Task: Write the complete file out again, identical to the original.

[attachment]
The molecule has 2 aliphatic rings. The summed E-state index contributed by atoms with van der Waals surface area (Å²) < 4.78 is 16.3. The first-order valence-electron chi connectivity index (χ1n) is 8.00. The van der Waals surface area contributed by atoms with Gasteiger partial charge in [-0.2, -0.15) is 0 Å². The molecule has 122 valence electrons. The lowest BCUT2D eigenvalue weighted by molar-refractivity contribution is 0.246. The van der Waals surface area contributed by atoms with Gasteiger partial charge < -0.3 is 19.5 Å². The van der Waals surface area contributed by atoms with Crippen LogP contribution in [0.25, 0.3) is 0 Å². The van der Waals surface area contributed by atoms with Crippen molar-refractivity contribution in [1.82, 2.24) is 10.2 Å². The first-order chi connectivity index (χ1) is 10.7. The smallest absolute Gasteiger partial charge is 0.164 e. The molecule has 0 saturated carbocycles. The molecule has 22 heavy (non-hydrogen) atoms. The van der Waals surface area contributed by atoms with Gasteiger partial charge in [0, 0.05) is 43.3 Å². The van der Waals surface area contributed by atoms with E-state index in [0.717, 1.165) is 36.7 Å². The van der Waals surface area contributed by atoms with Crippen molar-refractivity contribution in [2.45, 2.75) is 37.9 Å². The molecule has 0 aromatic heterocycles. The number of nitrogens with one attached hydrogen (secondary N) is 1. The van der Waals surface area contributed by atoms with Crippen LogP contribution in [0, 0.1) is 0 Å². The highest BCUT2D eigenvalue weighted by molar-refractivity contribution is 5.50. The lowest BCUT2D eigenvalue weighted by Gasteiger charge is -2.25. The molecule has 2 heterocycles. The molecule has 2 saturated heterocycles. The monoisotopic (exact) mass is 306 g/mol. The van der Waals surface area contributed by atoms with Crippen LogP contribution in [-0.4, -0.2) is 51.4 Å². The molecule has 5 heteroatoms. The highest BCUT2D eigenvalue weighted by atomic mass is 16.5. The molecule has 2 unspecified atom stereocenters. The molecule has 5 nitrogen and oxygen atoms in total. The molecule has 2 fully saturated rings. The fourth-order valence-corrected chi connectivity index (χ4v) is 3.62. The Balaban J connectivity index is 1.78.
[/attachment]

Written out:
The molecule has 2 aliphatic rings. The summed E-state index contributed by atoms with van der Waals surface area (Å²) < 4.78 is 16.3. The first-order valence-electron chi connectivity index (χ1n) is 8.00. The van der Waals surface area contributed by atoms with Gasteiger partial charge in [-0.2, -0.15) is 0 Å². The molecule has 122 valence electrons. The lowest BCUT2D eigenvalue weighted by molar-refractivity contribution is 0.246. The van der Waals surface area contributed by atoms with Gasteiger partial charge < -0.3 is 19.5 Å². The van der Waals surface area contributed by atoms with Crippen LogP contribution in [0.25, 0.3) is 0 Å². The van der Waals surface area contributed by atoms with Crippen molar-refractivity contribution in [1.82, 2.24) is 10.2 Å². The first-order chi connectivity index (χ1) is 10.7. The smallest absolute Gasteiger partial charge is 0.164 e. The molecule has 0 saturated carbocycles. The molecule has 22 heavy (non-hydrogen) atoms. The van der Waals surface area contributed by atoms with Gasteiger partial charge in [0, 0.05) is 43.3 Å². The van der Waals surface area contributed by atoms with E-state index in [0.717, 1.165) is 36.7 Å². The van der Waals surface area contributed by atoms with Crippen molar-refractivity contribution in [2.45, 2.75) is 37.9 Å². The molecule has 0 aromatic heterocycles. The number of nitrogens with one attached hydrogen (secondary N) is 1. The van der Waals surface area contributed by atoms with Crippen LogP contribution in [0, 0.1) is 0 Å². The highest BCUT2D eigenvalue weighted by molar-refractivity contribution is 5.50. The lowest BCUT2D eigenvalue weighted by Gasteiger charge is -2.25. The molecule has 2 heterocycles. The molecule has 2 saturated heterocycles. The monoisotopic (exact) mass is 306 g/mol. The van der Waals surface area contributed by atoms with Crippen LogP contribution in [-0.4, -0.2) is 51.4 Å². The molecule has 5 heteroatoms. The highest BCUT2D eigenvalue weighted by atomic mass is 16.5. The molecule has 2 unspecified atom stereocenters. The molecule has 5 nitrogen and oxygen atoms in total. The molecule has 2 fully saturated rings. The fourth-order valence-corrected chi connectivity index (χ4v) is 3.62. The Balaban J connectivity index is 1.78.